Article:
This episode features an event from the 2019 Portland Book Festival called Dangerous Love: Desire & Obsession. The event’s panel includes some of the greatest poets at work today: Diannely Antigua, Jericho Brown, Malcolm Tariq, and was moderated by Erika Stevens.
The conversation explores what poetry is, what it can do, and who it is for. Through their writings, these poets engage with our most urgent issues and speak powerfully about an individual experience of race, class, power, sexual orientation, and gender identity. Antigua, Brown, and Tariq each write with urgency, passion, anger, and joy. And in conversation, they perform a vital function by approaching all of our most essential challenges from a perspective fundamentally different from our news cycle, and from our polarized political discourse. Through poetry they are able to give us a new and surprising perspective on experiences and issues that we may otherwise feel are intractable. They are what we need to advance the conversation.
“I feel like I’m always sitting around with my rage and with my fears. And I feel like the only reason my rage and my fears don’t lead me to do particularly violent things is because I can be honest with myself about the fact that they’re there, and I can talk to them [through poetry].” – Jericho Brown
Diannely Antigua is a Dominican American poet and educator, born and raised in Massachusetts. Her debut collection Ugly Music (YesYes Books, 2019) was the winner of the Pamet River Prize. A graduate of the MFA program at NYU, she was awarded a Global Research Initiative Fellowship to Florence, Italy. She is the recipient of additional fellowships from CantoMundo, Community of Writers, and the Fine Arts Work Center Summer Program. Her poems can be found in Washington Square Review, Bennington Review, The Adroit Journal, and elsewhere. Her heart is in Brooklyn.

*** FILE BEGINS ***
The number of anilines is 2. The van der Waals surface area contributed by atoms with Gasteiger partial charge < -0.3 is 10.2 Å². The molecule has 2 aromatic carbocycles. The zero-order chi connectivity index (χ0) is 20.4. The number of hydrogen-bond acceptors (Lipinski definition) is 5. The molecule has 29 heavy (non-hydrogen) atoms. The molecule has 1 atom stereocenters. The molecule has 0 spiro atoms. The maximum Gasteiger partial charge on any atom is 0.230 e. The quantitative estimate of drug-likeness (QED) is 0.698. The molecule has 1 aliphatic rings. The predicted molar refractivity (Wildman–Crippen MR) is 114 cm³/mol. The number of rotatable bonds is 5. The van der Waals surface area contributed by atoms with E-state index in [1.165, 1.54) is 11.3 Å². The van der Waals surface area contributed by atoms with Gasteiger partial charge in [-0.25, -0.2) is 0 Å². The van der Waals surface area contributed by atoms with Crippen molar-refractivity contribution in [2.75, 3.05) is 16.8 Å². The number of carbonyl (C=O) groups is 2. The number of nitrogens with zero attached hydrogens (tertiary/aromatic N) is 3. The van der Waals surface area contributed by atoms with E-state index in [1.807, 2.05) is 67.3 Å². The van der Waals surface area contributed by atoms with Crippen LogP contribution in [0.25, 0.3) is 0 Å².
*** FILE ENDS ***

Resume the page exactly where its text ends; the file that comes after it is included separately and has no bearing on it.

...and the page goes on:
Jericho Brown is the recipient of a Whiting Writers’ Award and fellowships from the John Simon Guggenheim Foundation, the Radcliffe Institute for Advanced Study at Harvard University, and the National Endowment for the Arts. Brown’s first book, Please (2008), won the American Book Award. His second book, The New Testament (2014), won the Anisfield-Wolf Book Award and was named one of the best of the year by Library Journal, Coldfront, and the Academy of American Poets. His 2019 collection, The Tradition (Copper Canyon Press), was a National Book Award finalist. His poems have appeared in Buzzfeed, The Nation, The New York Times, The New Yorker, The New Republic, Time, and The Pushcart Prize Anthology, and several volumes of The Best American Poetry anthologies. He is an associate professor and the director of the Creative Writing Program at Emory University in Atlanta.
Malcolm Tariq is from Savannah, Georgia, and is the author of Extended Play, winner of the 2017 Gertrude Press Poetry Chapbook Contest. His debut poetry collection is Heed the Hollow (Graywolf Press). A graduate of Emory University, Tariq has a PhD in English from the University of Michigan. He lives in New York.
Erika Stevens is senior editor at Coffee House Press, and was previously in acquisitions at the University of Georgia Press and the University Press of Florida. She has taught in the Graduate Program in Book Publishing at Portland State, and she does manuscript consulting, coaching, and developmental editing under the name of Quick Bread Editorial.